Join me as we swan dive into this amazing Pecan Pie Cobbler! There’s a pool of caramel down here, hiding beneath a buttery, sticky, cloud-like surface and a shower of brown sugar toasted pecans. DID I MENTION THE CARAMEL POOL? This easy dessert recipe truly is magic!

Amazing pecan pie cobbler served in a baking dish with vanilla ice cream

I realize that calling a pecan pie cobbler (or any dessert) “magic” might not have the same persuasive oomph coming from someone who is prone to superlatives (for the record, this Vegan Apple Crisp really is the best fruit crisp EVER. This Dutch Oven Peach Cobbler is the best easy fruit dessert; the Pumpkin Pecan Pie is the best pumpkin pie, etc.).

This pecan pie cobbler, however, possesses magic of a different kind. In addition to the mesmerizing taste and texture—to eat it is to slip into a fall dessert fantasy—the very cooking process is something of a culinary wonder.

If you’ve tried my Pumpkin Pecan Cobbler, you have a hint of this recipe’s process. To make this amazing pecan pie cobbler, you layer the ingredients—melted butter, easy batter, brown sugar tossed pecans—in a baking dish one on top of the other without stirring, which feels completely outrageous until what happens next makes it seem completely reasonable…

You dump hot water onto the whole shebang. It looks like a royal mess going into the oven, but when it emerges?

An oozing pool of caramel floods the bottom of the dish. A moist, buttery cake rises to the top. The pecans emerge on the surface, toasted and crisp.

Ready to wave your wand?

Gooey pecan pie cobbler in a baking dish

This holiday season, I wanted to focus on desserts that felt traditional and comforting, two emotions I crave this time of year, but that were still a little fresh and unexpected. I also wanted them to be easy to make, even for beginner bakers. The holidays are stressful enough without adding a complicated dessert to the equation.

I didn’t realize this until now, but all three desserts so far are Southern! Our collection started with Old Fashioned Sweet Potato Pie. I’m hoping you’ll trust me and try it this year, instead of pumpkin.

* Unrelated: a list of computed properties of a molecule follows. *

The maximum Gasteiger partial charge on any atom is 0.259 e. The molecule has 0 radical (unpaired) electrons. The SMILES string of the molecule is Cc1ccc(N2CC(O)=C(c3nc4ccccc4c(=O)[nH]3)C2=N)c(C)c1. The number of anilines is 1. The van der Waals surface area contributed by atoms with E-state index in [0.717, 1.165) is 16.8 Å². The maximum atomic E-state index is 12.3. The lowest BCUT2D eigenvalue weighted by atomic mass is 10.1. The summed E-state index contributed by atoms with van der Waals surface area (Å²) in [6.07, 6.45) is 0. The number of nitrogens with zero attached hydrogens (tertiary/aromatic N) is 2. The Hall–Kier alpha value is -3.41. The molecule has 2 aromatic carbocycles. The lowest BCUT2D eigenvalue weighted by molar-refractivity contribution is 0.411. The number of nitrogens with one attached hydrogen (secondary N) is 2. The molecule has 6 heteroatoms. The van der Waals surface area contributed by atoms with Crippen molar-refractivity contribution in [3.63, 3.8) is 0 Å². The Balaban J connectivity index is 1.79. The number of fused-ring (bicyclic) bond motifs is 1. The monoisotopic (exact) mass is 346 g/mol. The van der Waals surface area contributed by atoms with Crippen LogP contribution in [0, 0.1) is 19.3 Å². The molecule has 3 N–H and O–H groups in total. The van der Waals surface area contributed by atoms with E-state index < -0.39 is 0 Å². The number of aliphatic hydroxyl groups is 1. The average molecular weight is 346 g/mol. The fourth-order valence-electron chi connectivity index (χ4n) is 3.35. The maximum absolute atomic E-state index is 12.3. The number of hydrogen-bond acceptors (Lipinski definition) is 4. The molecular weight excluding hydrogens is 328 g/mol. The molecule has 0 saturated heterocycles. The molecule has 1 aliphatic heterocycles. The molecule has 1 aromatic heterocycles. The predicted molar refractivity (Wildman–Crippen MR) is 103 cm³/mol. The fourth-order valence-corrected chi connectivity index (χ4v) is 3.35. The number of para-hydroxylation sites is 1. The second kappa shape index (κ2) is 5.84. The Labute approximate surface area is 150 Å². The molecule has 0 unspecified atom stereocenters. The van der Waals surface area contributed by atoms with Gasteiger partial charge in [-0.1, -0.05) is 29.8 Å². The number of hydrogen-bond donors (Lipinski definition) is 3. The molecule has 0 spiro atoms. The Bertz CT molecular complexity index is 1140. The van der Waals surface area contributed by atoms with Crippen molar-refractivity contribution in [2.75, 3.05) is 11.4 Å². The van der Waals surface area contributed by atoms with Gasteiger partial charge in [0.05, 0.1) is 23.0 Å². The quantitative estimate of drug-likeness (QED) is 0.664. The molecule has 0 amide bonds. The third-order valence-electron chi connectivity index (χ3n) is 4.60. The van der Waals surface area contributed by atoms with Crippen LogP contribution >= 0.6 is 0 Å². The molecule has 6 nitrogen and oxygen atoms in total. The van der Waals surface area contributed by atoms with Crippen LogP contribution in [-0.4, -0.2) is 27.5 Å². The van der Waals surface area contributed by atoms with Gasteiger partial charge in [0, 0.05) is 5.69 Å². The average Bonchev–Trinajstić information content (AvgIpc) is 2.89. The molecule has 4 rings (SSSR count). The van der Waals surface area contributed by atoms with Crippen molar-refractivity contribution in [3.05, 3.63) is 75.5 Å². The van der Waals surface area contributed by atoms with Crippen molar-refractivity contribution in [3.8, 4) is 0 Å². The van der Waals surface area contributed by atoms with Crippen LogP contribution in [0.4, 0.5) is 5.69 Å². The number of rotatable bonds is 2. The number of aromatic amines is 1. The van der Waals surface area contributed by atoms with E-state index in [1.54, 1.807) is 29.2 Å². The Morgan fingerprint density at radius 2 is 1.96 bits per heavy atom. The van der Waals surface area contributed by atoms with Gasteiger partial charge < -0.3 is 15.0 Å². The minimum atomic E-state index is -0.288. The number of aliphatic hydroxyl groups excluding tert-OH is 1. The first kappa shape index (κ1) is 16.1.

From there, we moved on to Buttermilk Pie. With this one, I shone a light on a favorite dessert of my childhood AND since that pie filling is made with nothing but a bowl and a hand mixer, I hoped to convince you how easy a holiday dessert recipe can be.

And, in case you don’t believe me with either of those? That’s where gooey pecan pie cobbler comes in!

Pecan pie cobbler has the same flavors as pecan pie, without a scrap of fuss. There’s no pie crust to roll, no filling to temper. This pecan cobbler recipe is made with no corn syrup, and if you like, you can use other wholesome ingredients too.

Amazing pecan pie cobbler in a baking dish

How to Make Pecan Pie Cobbler

Pecan pie cobbler is an “impossible” dessert, meaning that it makes its own crust as it bakes. The caramel pudding that forms on the bottom of the dish has the flavor of pecan pie, and the batter rises to the top, creating the “crust” (though it’s more like a sticky sponge cake).

I’ve seen a few recipes floating around for pecan pie cobbler with Bisquick and pecan pie cobbler with cake mix—NOT NECESSARY. Pecan pie cobbler is easy.

Here’s how to make amazing Pecan Pie Cobbler.

The Ingredients

  • Butter. It’s the holidays! Butter is key to forming the caramel pudding at the bottom of the pecan pie cobbler. This recipe uses a moderate amount compared to any pecan pie recipe, but the cobbler still tastes gloriously rich.
  • Flour. I use a mix of Bob’s Red Mill Organic All-Purpose Flour and Bob’s Red Mill Organic Whole Wheat Flour. The holidays are a time when I want my best baking skills to shine, and the best baking starts with the best ingredients. I trust Bob’s products because they perform consistently, and the grains used to make them are carefully sourced and processed to maintain their nutritional integrity.